5 Spots for High-Alpine Paddleboarding Near Aspen

Twin Lakes is one of the picture-perfect paddle boarding spots around Aspen.
Twin Lakes is one of the picture-perfect paddle boarding spots around Aspen. Jordan Curet
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Standup paddleboarding is one of the fast-growing sports out there, offering a fun way to explore and get a workout on the water. With just a little practice, you can paddle anything from lakes to gentle streams to thrilling rapids.

Even better for Aspenites: SUP, once primarily an ocean-centric sport, has now made its way to the high-alpine lakes of the Rocky Mountains. Here, our picks for the top five spots for paddleboarding near Aspen.

Lost Man Reservoir

Find yourself on a paddleboard at Lost Man Reservoir.
Find yourself on a paddleboard at Lost Man Reservoir. Jordan Curet

Eleven miles east of Aspen, near the top of Independence Pass, is a hidden gem near the Continental Divide for paddlers to savor. Tucked away a little off the road, Lost Man Reservoir takes a little bit more effort to reach, but the well hike is worth it. Starting at Lower Lost Man campground, take the path about a quarter-mile to the reservoir, where you'll find breathtaking views of the surrounding mountains, meadows, and forest-covered peaks. Minimal wind and waves mean you can focus on keeping your balance while taking in the serene reflections on the glassy water. Bring a picnic for post-paddle enjoyment of the solitude and high-alpine views.

Grizzly Reservoir

Grizzly Reservoir offers serene paddling at sunset (or whenever).
Grizzly Reservoir offers serene paddling at sunset (or whenever). Jordan Curet

Nestled high in a tundra bowl just below the Continental Divide, this large reservoir is a great spot to explore. The reservoir is calm and serene, with some small creeks flowing in on the south shore that beckon for further exploration. Grizzly Reservoir is also stocked with trout, so it’s a perfect locale to drop a line and try a little fishing off your board for added fun and a bit more technical balancing.

To find Grizzly, drive 9.5 miles from Aspen, turn right onto Lincoln Creek Road and follow the rugged four-wheel drive road another six miles to the stunning reservoir.  

Ruedi Reservoir

Ruedi Reservoir has nearly 1,000 acres of water to explore.
Ruedi Reservoir has nearly 1,000 acres of water to explore. Jordan Curet

About 16 miles upstream from Basalt, on Fryingpan River Road, Ruedi Reservoir beckons with 997 acres of water to explore from a meandering shoreline of dense conifer pine forest. Start out from the boat ramp and paddle in either direction following the shoreline. Keep an eye on boats and yachts and be sure to wear bright colors (but don't worry too much about that traffic, as it stays in the middle of the reservoir).You can also drive around the reservoir to Dearhammer Campground and launch from there. There are more meadows along the shores there, and a little less boat traffic, making it a great place to get your sea legs under you.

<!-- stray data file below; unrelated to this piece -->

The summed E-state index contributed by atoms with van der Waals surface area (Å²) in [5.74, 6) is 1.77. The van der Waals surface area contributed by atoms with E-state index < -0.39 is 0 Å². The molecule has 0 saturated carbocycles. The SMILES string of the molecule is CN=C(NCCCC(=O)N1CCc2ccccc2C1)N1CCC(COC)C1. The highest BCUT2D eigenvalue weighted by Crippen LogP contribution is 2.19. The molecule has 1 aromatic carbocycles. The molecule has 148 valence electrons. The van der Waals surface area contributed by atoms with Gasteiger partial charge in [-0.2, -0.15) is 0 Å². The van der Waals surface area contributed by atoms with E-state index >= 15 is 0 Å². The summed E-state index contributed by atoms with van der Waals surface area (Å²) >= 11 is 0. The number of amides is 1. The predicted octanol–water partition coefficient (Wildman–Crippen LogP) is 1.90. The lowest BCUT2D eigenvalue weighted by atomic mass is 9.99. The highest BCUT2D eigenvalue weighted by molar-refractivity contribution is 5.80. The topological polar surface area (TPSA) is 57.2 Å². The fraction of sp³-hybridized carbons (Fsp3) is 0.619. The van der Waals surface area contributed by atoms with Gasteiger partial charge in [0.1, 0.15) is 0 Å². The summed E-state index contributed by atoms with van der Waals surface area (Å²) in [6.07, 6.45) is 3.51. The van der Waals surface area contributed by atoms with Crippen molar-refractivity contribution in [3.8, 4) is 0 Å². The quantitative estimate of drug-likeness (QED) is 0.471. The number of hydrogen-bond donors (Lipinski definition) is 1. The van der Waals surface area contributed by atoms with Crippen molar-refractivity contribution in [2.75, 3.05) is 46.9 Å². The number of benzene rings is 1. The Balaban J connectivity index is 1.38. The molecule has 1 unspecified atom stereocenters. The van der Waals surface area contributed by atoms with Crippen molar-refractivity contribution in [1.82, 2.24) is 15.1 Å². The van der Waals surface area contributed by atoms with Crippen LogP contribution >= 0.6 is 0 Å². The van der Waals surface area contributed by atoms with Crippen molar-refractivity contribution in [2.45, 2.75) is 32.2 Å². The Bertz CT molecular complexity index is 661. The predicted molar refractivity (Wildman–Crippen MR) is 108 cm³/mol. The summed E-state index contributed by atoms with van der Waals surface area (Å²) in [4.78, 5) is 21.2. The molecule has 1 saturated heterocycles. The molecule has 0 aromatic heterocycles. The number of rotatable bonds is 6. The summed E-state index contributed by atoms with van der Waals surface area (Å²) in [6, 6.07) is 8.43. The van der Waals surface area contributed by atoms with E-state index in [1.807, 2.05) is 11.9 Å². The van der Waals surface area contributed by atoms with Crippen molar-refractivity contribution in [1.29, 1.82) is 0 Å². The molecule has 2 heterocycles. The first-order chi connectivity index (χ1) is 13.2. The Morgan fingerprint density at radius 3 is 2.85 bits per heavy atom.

To get there, you’ll drive about a mile past the Ruedi Reservoir dam and turn right into the campgrounds and the boat Ramp and picnic Ground. Drop your board off at the boat ramp and then park above.

Stillwater

As its name suggests, Stillwater is a serene spot for all kinds of paddlers.
As its name suggests, Stillwater is a serene spot for all kinds of paddlers. Jordan Curet

For SUPing close to Aspen, head to Stillwater, just east of downtown. You’ll float down the Roaring Fork River from the Wildwood School downstream to the lower end of the North Star Nature Preserve, with a takeout at the Rainbow Bridge. You will want to run a shuttle, leaving some sort of vehicle (car, scooter, or bike will do) at the takeout.

Tubers, kayakers, and other human-powered watercraft take to these peaceful waters. The river runs from the bottom of the valley through a wild marsh, the North Star Nature Preserve, filled with birds and animals. Keep in mind that since the land is preserved, you’ll need to stay in the water; no walking on the land.

Stillwater is the ideal section to try out SUPing in a current. While this section is a true lazy river, with a slow, smooth meander, it will give you a sense of what running rivers feels like.

Twin Lakes

Twin Lakes is one of the picture-perfect paddle boarding spots around Aspen.
Twin Lakes is one of the picture-perfect paddle boarding spots around Aspen. Jordan Curet

An hour-long journey through spectacular scenery over Independence Pass leads you to Twin Lakes, Colorado's largest glacial lakes. As their name suggests, Twin Lakes is a pair of lakes connected by a tiny water bridge that seems to flow upstream. The lakes reflect some of the nation's highest peaks: to the north, the tallest summit in Colorado, 14,439-foot Mount Elbert; to the west, La Plata and Rinkler Peak, and the to the south, the Collegiate Peaks stretch into the sky.

There are very few other craft on the water, making it perfect to paddle across and explore the distant shore, far from the highway and the campgrounds. These lakes are calm and wide, though the occasional windy days will make your work a little harder. In the fall, the lake is ringed with golden yellow and orange Aspen trees, making this a memorable SUP whenever you visit.

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